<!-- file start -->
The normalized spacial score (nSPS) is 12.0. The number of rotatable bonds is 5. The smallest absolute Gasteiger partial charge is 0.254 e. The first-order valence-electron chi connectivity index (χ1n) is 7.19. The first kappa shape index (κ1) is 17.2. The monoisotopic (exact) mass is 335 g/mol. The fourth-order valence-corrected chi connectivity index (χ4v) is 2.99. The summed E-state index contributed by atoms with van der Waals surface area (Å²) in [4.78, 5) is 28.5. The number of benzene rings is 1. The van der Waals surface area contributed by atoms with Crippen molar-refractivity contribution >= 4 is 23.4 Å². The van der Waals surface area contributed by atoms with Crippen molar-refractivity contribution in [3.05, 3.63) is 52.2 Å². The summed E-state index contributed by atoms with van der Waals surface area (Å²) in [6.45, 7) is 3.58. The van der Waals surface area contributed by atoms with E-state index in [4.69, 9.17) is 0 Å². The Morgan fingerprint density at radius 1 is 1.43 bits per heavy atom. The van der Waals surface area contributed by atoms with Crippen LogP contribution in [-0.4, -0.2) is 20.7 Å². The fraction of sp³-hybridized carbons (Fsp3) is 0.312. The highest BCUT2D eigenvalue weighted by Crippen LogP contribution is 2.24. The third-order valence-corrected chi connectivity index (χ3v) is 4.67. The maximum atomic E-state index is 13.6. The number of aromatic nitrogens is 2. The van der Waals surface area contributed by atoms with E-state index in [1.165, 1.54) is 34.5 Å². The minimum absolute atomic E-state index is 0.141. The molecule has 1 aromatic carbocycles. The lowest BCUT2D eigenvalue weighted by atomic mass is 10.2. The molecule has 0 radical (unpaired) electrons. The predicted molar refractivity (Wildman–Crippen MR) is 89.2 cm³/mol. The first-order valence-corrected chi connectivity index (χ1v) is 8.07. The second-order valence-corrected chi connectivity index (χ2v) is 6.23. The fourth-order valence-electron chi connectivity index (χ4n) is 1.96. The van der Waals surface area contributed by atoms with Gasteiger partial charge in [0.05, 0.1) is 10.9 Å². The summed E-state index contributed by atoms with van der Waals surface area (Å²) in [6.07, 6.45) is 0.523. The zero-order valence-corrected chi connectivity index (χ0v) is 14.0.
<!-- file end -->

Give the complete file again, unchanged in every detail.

The normalized spacial score (nSPS) is 12.0. The number of rotatable bonds is 5. The smallest absolute Gasteiger partial charge is 0.254 e. The first-order valence-electron chi connectivity index (χ1n) is 7.19. The first kappa shape index (κ1) is 17.2. The monoisotopic (exact) mass is 335 g/mol. The fourth-order valence-corrected chi connectivity index (χ4v) is 2.99. The summed E-state index contributed by atoms with van der Waals surface area (Å²) in [4.78, 5) is 28.5. The number of benzene rings is 1. The van der Waals surface area contributed by atoms with Crippen molar-refractivity contribution >= 4 is 23.4 Å². The van der Waals surface area contributed by atoms with Crippen molar-refractivity contribution in [3.05, 3.63) is 52.2 Å². The summed E-state index contributed by atoms with van der Waals surface area (Å²) in [6.45, 7) is 3.58. The van der Waals surface area contributed by atoms with E-state index in [4.69, 9.17) is 0 Å². The Morgan fingerprint density at radius 1 is 1.43 bits per heavy atom. The van der Waals surface area contributed by atoms with Crippen LogP contribution in [-0.4, -0.2) is 20.7 Å². The fraction of sp³-hybridized carbons (Fsp3) is 0.312. The highest BCUT2D eigenvalue weighted by Crippen LogP contribution is 2.24. The third-order valence-corrected chi connectivity index (χ3v) is 4.67. The maximum atomic E-state index is 13.6. The number of aromatic nitrogens is 2. The van der Waals surface area contributed by atoms with E-state index in [1.165, 1.54) is 34.5 Å². The minimum absolute atomic E-state index is 0.141. The molecule has 1 aromatic carbocycles. The lowest BCUT2D eigenvalue weighted by atomic mass is 10.2. The molecule has 0 radical (unpaired) electrons. The predicted molar refractivity (Wildman–Crippen MR) is 89.2 cm³/mol. The first-order valence-corrected chi connectivity index (χ1v) is 8.07. The second-order valence-corrected chi connectivity index (χ2v) is 6.23. The fourth-order valence-electron chi connectivity index (χ4n) is 1.96. The van der Waals surface area contributed by atoms with Gasteiger partial charge in [0.05, 0.1) is 10.9 Å². The summed E-state index contributed by atoms with van der Waals surface area (Å²) in [6.07, 6.45) is 0.523. The zero-order valence-corrected chi connectivity index (χ0v) is 14.0.